After “The Isle of the Dead” came to its eerie close – muffled timpani, an uneasy closing chord – it was time for another guest artist, pianist Gabriela Martinez. Martinez was the soloist in the Piano Concerto No. 1. Like the Fourth, heard last week, the First Piano Concerto is not heard that often. It should be. It’s a marvelous piece, with strong and memorable melodies, a breathtaking slow movement and a whopper of an ending. Martinez got through it with flying colors.”
— Mary Kunz Goldman,
The Buffalo News
Ms. Martinez's Saint Saens concerto "was especially convincing in the free, fantasy-like opening movement. I especially liked her dynamic control, and the sense of spontaneity and freedom that she conveyed. Her sparkling runs and bounding arpeggios showed full technical command..." Read More...
— Peter Alexander,
SHARPS & FLATIRONS Classical Music in Boulder & Environs
"Martinez plays with a clarity that communicates with great immediacy to an audience." Read More...
— Chuck Holdeman,
Delaware Arts Info
Martinez produced bold sounds [in Joaquin Turina’s Piano Quartet] ... but never descended to banginess. [In Brahms’ Piano Quartet] Martinez’s piano was strong but consistently well-judged, and all four musicians displayed an artistic teamwork that did this dramatic composition full justice. Read More...
— Olin Chism,
Martinez … plays with elegant lyricism. She strikes an impressive pose: model beautiful, tall and thin and dressed in a tight-fitting floor-length gown with her long blond hair drawn back in a ponytail. Her hands glided ballet-like over the keys with enough flourish to keep you interested but not enough to distract. From the deliciously prolonged first movement to the finale, she created graceful poetry of Beethoven's taut writing. Read More...
— Cathalena E. Burch,
Arizona Daily Star
The full house responded enthusiastically to the program; perhaps some conversions to serious music were made. Read More...
— FLOYD GINGRICH,
I was completely smitten by the performances of violinist Elena Urioste and pianist Gabriela Martinez. Read More...
— There Stands the Glass - Kansas City's original music blog
Venezuelan pianist Gabriela Martinez brought refinement, elegance and a penchant for lyrical expression to her Toronto recital début at the Glenn Gould Studio on Friday night. Read More...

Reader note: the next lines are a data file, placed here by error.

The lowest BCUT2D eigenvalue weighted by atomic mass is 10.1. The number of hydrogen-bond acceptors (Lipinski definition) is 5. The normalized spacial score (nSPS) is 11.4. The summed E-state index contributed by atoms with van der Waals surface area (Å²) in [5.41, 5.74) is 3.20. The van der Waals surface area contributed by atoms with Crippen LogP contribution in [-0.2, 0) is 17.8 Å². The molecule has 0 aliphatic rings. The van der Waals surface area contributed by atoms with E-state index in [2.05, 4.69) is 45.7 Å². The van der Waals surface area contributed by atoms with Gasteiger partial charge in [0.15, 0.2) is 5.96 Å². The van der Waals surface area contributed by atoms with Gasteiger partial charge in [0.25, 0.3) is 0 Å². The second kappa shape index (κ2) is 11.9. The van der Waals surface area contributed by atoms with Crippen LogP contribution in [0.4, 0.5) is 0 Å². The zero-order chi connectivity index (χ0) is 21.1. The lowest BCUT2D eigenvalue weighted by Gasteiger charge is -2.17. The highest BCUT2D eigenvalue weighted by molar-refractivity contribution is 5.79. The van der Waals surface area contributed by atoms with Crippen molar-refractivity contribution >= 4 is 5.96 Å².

— John Terauds,
"Martinez superbly met all the score's virtuosic demands for the soloist..." Read More...
— Janie Caves McCauley,
While the “Ghost” moniker comes from the eerie second movement, I felt a chill all the way through, even in the first movement when the piano octaves of the second theme, for example, crept along like a incorporeal apparition. The ominous quality of the exposition was gently resolved with Mr. Brey’s sweet delivery in the recapitulation. Both Mr. Brey and Ms. Urioste’s playing demonstrate a delicate tone, which was never thick, gestured or aggressive. Read More...
— Seth Lachterman,
The Berkshire Review
Gabriela possesses a marvelous, contagious energy, working with her is very exciting, she transmits all of her energy to the orchestra. She is incredible, she is enormously talented, she is simply a genius.
— GUSTAVO DUDAMEL
She is a fantastic performer!
— James Gaffigan
"... hearing [the Draeseke Clarinet Sonata] performed by artists of the caliber of Gabriela Martinez and Romie de Guise Langlois was very exciting, and I can only hope they have the chance to do the work again." Read More...
— Warren Cohen,
— Robert Rej,
[Schubert's Piano Trio No. 1 in B flat] showed the current crop of musicians to be versatile, original interpreters. ... Gabriela Martinez, the pianist; Joanna Frankel, the violinist; and Caitlin Sullivan, the cellist, immediately set aside the smooth, enveloping approach that groups like the Beaux Arts Trio have made the standard reading and instead played the music with sharply articulated phrasing and an earthy rough-and-tumble feeling. Read More...
— Allan Kozinn,
The New York Times
"Martinez proved to be a thoughtful musician, sometimes even cool. She handled the Grieg [Piano Concerto] with a delicate touch, at times, managing its scherzando impulses with pinpointed nonchalance. She allowed the lyrical flights to breathe, taking her time. When the big moments came, she avoided pounding for its own sake, looking after voicing and shape." Read More...
— TIMOTHY MANGAN,
The Orange Country Register
"A splendid colt of a pianist dared to throw off her bit and run free with this wild stallion of a work [Prokofieff's Piano Concerto No. 2], executing every grand gesture daringly and securely, every arpeggiated passage thrillingly. ... This performance was so exceptionally confident as to send sparks through the mostly student audience at Lincoln Center. A rare moment of heart-pounding electricity at a time in our collective American musical lives when risk-taking is viewed as slightly abnormal elicits from this reviewer only the highest of praise for this emerging artist. ... We, the audience, desperately need more adventurers like her." Read More...
— Frederick L. Kirshnit,